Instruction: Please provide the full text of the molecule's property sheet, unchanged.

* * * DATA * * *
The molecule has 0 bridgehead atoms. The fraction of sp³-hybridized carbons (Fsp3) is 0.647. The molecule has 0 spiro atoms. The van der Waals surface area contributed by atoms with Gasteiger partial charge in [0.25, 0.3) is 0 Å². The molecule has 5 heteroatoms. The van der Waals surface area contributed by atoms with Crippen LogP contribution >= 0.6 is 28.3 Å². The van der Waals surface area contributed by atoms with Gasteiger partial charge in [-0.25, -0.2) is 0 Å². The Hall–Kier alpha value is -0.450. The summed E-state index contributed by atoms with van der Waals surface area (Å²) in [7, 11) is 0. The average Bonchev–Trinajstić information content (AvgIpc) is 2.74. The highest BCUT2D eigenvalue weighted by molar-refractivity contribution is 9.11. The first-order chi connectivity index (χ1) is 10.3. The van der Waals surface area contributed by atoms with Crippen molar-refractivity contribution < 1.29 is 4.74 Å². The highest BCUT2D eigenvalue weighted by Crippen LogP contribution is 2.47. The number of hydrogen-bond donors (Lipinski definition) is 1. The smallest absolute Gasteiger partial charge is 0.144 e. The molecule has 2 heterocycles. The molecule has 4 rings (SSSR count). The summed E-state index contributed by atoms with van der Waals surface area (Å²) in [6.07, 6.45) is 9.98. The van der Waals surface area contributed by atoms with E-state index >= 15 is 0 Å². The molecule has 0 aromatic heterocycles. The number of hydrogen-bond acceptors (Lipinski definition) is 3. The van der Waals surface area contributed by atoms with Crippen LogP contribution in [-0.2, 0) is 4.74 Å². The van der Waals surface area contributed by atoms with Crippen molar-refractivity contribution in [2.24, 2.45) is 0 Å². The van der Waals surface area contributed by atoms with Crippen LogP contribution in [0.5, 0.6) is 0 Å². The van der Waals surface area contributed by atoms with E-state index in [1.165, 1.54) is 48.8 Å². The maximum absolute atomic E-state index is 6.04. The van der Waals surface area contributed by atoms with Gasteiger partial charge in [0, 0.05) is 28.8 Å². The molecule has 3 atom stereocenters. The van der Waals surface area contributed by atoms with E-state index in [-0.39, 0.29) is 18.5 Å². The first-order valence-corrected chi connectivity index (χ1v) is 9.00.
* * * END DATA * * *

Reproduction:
The molecule has 0 bridgehead atoms. The fraction of sp³-hybridized carbons (Fsp3) is 0.647. The molecule has 0 spiro atoms. The van der Waals surface area contributed by atoms with Gasteiger partial charge in [0.25, 0.3) is 0 Å². The molecule has 5 heteroatoms. The van der Waals surface area contributed by atoms with Crippen LogP contribution >= 0.6 is 28.3 Å². The van der Waals surface area contributed by atoms with Gasteiger partial charge in [-0.25, -0.2) is 0 Å². The Hall–Kier alpha value is -0.450. The summed E-state index contributed by atoms with van der Waals surface area (Å²) in [7, 11) is 0. The average Bonchev–Trinajstić information content (AvgIpc) is 2.74. The highest BCUT2D eigenvalue weighted by molar-refractivity contribution is 9.11. The first-order chi connectivity index (χ1) is 10.3. The van der Waals surface area contributed by atoms with Crippen molar-refractivity contribution < 1.29 is 4.74 Å². The highest BCUT2D eigenvalue weighted by Crippen LogP contribution is 2.47. The number of hydrogen-bond donors (Lipinski definition) is 1. The smallest absolute Gasteiger partial charge is 0.144 e. The molecule has 2 heterocycles. The molecule has 4 rings (SSSR count). The summed E-state index contributed by atoms with van der Waals surface area (Å²) in [6.07, 6.45) is 9.98. The van der Waals surface area contributed by atoms with E-state index >= 15 is 0 Å². The molecule has 0 aromatic heterocycles. The number of hydrogen-bond acceptors (Lipinski definition) is 3. The van der Waals surface area contributed by atoms with Crippen LogP contribution in [-0.2, 0) is 4.74 Å². The van der Waals surface area contributed by atoms with Crippen molar-refractivity contribution in [2.24, 2.45) is 0 Å². The van der Waals surface area contributed by atoms with Crippen LogP contribution in [0.5, 0.6) is 0 Å². The van der Waals surface area contributed by atoms with E-state index in [1.165, 1.54) is 48.8 Å². The maximum absolute atomic E-state index is 6.04. The van der Waals surface area contributed by atoms with Gasteiger partial charge in [0, 0.05) is 28.8 Å². The molecule has 3 atom stereocenters. The van der Waals surface area contributed by atoms with E-state index in [-0.39, 0.29) is 18.5 Å². The first-order valence-corrected chi connectivity index (χ1v) is 9.00.